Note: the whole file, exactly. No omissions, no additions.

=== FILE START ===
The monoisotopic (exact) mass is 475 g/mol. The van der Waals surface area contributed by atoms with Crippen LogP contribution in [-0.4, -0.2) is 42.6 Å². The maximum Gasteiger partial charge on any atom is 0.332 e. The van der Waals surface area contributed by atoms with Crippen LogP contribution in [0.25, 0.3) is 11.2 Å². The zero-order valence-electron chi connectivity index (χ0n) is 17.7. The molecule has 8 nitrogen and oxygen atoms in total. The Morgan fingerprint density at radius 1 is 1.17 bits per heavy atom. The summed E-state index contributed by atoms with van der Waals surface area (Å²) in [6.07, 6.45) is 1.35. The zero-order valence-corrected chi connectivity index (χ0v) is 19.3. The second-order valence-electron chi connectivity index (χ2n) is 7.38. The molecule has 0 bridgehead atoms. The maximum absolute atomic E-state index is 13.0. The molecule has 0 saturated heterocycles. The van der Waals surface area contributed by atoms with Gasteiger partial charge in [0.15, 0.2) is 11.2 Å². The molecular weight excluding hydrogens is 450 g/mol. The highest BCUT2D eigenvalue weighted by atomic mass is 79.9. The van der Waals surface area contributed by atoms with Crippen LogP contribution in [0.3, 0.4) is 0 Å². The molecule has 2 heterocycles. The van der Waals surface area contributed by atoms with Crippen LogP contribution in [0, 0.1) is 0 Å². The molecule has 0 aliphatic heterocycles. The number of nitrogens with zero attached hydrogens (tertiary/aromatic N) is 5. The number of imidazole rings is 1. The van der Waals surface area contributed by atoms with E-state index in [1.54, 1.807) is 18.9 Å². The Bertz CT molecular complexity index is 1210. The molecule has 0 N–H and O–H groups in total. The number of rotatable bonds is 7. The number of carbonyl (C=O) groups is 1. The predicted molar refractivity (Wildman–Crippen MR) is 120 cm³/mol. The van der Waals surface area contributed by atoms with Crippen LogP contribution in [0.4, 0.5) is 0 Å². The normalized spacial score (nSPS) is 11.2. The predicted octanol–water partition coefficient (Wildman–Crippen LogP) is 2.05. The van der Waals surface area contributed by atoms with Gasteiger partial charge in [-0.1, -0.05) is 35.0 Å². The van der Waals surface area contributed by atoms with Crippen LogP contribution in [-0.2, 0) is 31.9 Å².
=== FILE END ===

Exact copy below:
The monoisotopic (exact) mass is 475 g/mol. The van der Waals surface area contributed by atoms with Crippen LogP contribution in [-0.4, -0.2) is 42.6 Å². The maximum Gasteiger partial charge on any atom is 0.332 e. The van der Waals surface area contributed by atoms with Crippen LogP contribution in [0.25, 0.3) is 11.2 Å². The zero-order valence-electron chi connectivity index (χ0n) is 17.7. The molecule has 8 nitrogen and oxygen atoms in total. The Morgan fingerprint density at radius 1 is 1.17 bits per heavy atom. The summed E-state index contributed by atoms with van der Waals surface area (Å²) in [6.07, 6.45) is 1.35. The zero-order valence-corrected chi connectivity index (χ0v) is 19.3. The second-order valence-electron chi connectivity index (χ2n) is 7.38. The molecule has 0 bridgehead atoms. The maximum absolute atomic E-state index is 13.0. The molecule has 0 saturated heterocycles. The van der Waals surface area contributed by atoms with Gasteiger partial charge in [0.15, 0.2) is 11.2 Å². The molecular weight excluding hydrogens is 450 g/mol. The highest BCUT2D eigenvalue weighted by atomic mass is 79.9. The van der Waals surface area contributed by atoms with Crippen LogP contribution in [0.3, 0.4) is 0 Å². The molecule has 2 heterocycles. The van der Waals surface area contributed by atoms with Crippen LogP contribution in [0, 0.1) is 0 Å². The molecule has 0 aliphatic heterocycles. The number of nitrogens with zero attached hydrogens (tertiary/aromatic N) is 5. The number of imidazole rings is 1. The van der Waals surface area contributed by atoms with E-state index in [1.54, 1.807) is 18.9 Å². The Bertz CT molecular complexity index is 1210. The molecule has 0 N–H and O–H groups in total. The number of rotatable bonds is 7. The number of carbonyl (C=O) groups is 1. The predicted molar refractivity (Wildman–Crippen MR) is 120 cm³/mol. The van der Waals surface area contributed by atoms with Crippen LogP contribution in [0.4, 0.5) is 0 Å². The normalized spacial score (nSPS) is 11.2. The predicted octanol–water partition coefficient (Wildman–Crippen LogP) is 2.05. The van der Waals surface area contributed by atoms with Gasteiger partial charge in [-0.1, -0.05) is 35.0 Å². The van der Waals surface area contributed by atoms with Crippen LogP contribution in [-0.2, 0) is 31.9 Å².